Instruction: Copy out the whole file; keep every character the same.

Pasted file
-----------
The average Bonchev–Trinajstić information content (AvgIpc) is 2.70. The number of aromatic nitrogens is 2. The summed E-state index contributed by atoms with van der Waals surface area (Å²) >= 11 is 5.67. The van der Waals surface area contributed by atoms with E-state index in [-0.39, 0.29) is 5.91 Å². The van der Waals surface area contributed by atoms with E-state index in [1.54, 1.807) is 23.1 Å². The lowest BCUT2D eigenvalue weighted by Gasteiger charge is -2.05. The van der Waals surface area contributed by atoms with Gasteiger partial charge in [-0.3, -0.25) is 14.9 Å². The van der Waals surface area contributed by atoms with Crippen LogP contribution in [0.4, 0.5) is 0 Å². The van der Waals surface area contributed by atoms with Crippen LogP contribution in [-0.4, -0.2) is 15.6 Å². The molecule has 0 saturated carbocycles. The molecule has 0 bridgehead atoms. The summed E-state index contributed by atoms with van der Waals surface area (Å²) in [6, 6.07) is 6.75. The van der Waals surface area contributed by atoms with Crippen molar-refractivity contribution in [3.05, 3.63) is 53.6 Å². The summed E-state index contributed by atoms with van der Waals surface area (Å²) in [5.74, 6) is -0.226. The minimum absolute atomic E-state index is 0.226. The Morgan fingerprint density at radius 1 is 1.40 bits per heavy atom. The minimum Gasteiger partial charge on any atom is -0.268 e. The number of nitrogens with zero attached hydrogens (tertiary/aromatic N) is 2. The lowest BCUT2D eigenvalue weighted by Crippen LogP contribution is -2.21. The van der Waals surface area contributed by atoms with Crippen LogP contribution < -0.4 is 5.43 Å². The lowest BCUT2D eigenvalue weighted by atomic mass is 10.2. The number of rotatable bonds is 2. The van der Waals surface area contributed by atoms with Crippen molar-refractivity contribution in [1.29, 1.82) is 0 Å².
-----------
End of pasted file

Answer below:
The average Bonchev–Trinajstić information content (AvgIpc) is 2.70. The number of aromatic nitrogens is 2. The summed E-state index contributed by atoms with van der Waals surface area (Å²) >= 11 is 5.67. The van der Waals surface area contributed by atoms with E-state index in [-0.39, 0.29) is 5.91 Å². The van der Waals surface area contributed by atoms with E-state index in [1.54, 1.807) is 23.1 Å². The lowest BCUT2D eigenvalue weighted by Gasteiger charge is -2.05. The van der Waals surface area contributed by atoms with Gasteiger partial charge in [-0.3, -0.25) is 14.9 Å². The van der Waals surface area contributed by atoms with Crippen LogP contribution in [0.4, 0.5) is 0 Å². The van der Waals surface area contributed by atoms with Crippen LogP contribution in [-0.4, -0.2) is 15.6 Å². The molecule has 0 saturated carbocycles. The molecule has 0 bridgehead atoms. The summed E-state index contributed by atoms with van der Waals surface area (Å²) in [6, 6.07) is 6.75. The van der Waals surface area contributed by atoms with Crippen molar-refractivity contribution in [3.05, 3.63) is 53.6 Å². The summed E-state index contributed by atoms with van der Waals surface area (Å²) in [5.74, 6) is -0.226. The minimum absolute atomic E-state index is 0.226. The Morgan fingerprint density at radius 1 is 1.40 bits per heavy atom. The minimum Gasteiger partial charge on any atom is -0.268 e. The number of nitrogens with zero attached hydrogens (tertiary/aromatic N) is 2. The lowest BCUT2D eigenvalue weighted by Crippen LogP contribution is -2.21. The van der Waals surface area contributed by atoms with Crippen LogP contribution < -0.4 is 5.43 Å². The lowest BCUT2D eigenvalue weighted by atomic mass is 10.2. The number of rotatable bonds is 2. The van der Waals surface area contributed by atoms with Crippen molar-refractivity contribution in [1.29, 1.82) is 0 Å².